Thursday, December 30, 2004


more on Windsor Report by a devout Canadian Anglican thinker:

Dear Peter,

The blessings of the Child Christ be upon you and
yours. Here is a little opinion piece that may interest

In Christ,

David Curry

The Windsor Report offers a series of snap-shots of the Anglican Communion. It will, of course, be analyzed to death and from a variety of different points of view, each vying to wrest some claim to integrity and justification for their respective positions. But perhaps, it is best read by flipping through it as through a pack of cartoon stills to give the illusion of something dynamic.

At its best and with respect to the presenting issue of the actions of the North American Churches about human sexuality or, more truthfully, the sexuality of those who call themselves ‘homosexuals’, the report is abundantly clear that the Diocese of New Westminster in British Columbia, Canada, and the Diocese of New Hampshire in the United States, together with ECUSA itself, have overreached themselves in allowing for the “blessings of same-sex couples” and for the ordination to the episcopate of a self-proclaimed ‘homosexual’. The Report is clear that such decisions have broken “the bonds of affection” in the Anglican Communion. But in what way?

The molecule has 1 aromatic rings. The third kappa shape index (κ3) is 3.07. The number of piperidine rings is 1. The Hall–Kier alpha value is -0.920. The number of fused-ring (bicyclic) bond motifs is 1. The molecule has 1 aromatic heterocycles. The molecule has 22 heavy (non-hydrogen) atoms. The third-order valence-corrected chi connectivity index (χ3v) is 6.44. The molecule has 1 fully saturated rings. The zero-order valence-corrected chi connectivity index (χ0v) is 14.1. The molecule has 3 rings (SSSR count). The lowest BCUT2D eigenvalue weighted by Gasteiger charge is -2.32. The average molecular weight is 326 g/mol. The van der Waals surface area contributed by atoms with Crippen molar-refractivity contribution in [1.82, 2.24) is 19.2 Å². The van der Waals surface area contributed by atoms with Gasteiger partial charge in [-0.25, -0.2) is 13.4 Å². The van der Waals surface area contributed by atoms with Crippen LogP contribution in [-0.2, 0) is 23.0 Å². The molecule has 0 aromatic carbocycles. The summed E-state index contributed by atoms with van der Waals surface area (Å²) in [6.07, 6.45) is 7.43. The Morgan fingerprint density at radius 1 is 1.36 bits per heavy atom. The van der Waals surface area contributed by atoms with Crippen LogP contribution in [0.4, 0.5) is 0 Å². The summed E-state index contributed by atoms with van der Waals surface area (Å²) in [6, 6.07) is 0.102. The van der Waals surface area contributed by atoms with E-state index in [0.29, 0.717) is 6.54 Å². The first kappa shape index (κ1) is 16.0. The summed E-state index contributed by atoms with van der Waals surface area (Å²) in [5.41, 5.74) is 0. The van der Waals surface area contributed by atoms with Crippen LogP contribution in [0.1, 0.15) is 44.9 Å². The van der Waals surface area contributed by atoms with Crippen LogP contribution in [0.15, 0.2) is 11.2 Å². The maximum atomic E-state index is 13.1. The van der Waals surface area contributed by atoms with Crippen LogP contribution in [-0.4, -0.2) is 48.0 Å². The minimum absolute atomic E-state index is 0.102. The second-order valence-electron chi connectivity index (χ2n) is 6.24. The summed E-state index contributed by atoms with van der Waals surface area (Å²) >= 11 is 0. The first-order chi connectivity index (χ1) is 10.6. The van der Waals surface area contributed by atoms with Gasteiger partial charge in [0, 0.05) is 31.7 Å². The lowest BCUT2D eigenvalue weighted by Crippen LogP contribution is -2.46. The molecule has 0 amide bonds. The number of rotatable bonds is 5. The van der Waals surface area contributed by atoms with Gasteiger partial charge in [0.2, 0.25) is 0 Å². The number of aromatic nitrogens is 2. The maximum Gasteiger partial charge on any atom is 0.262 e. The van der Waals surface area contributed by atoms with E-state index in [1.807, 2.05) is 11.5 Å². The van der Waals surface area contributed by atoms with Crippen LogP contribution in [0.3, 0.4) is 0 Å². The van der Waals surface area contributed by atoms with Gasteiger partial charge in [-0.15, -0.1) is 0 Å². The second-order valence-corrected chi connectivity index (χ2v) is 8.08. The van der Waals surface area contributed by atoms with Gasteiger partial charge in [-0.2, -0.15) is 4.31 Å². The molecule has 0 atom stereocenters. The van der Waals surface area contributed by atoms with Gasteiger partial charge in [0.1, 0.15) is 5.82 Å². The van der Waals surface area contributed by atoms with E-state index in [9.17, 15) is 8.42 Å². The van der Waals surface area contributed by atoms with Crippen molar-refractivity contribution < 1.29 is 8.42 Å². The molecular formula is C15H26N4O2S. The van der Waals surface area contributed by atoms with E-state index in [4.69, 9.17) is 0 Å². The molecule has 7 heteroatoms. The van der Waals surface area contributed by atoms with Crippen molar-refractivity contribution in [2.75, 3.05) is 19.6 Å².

By way of the violation of process. By acting unilaterally and precipitously. While the report acknowledges that there are matters of scriptural and theological principles at stake for many in the Communion on this question, it fails to recognize in an open and clear way that there are any properly constituted theological principles that define the Anglican identity within the Church Universal. In this respect, the report is a snap-shot, whether as a series of moving stills or not, of the doctrinal and intellectual bankruptcy of the Anglican Communion. It assumes as primary matters of process.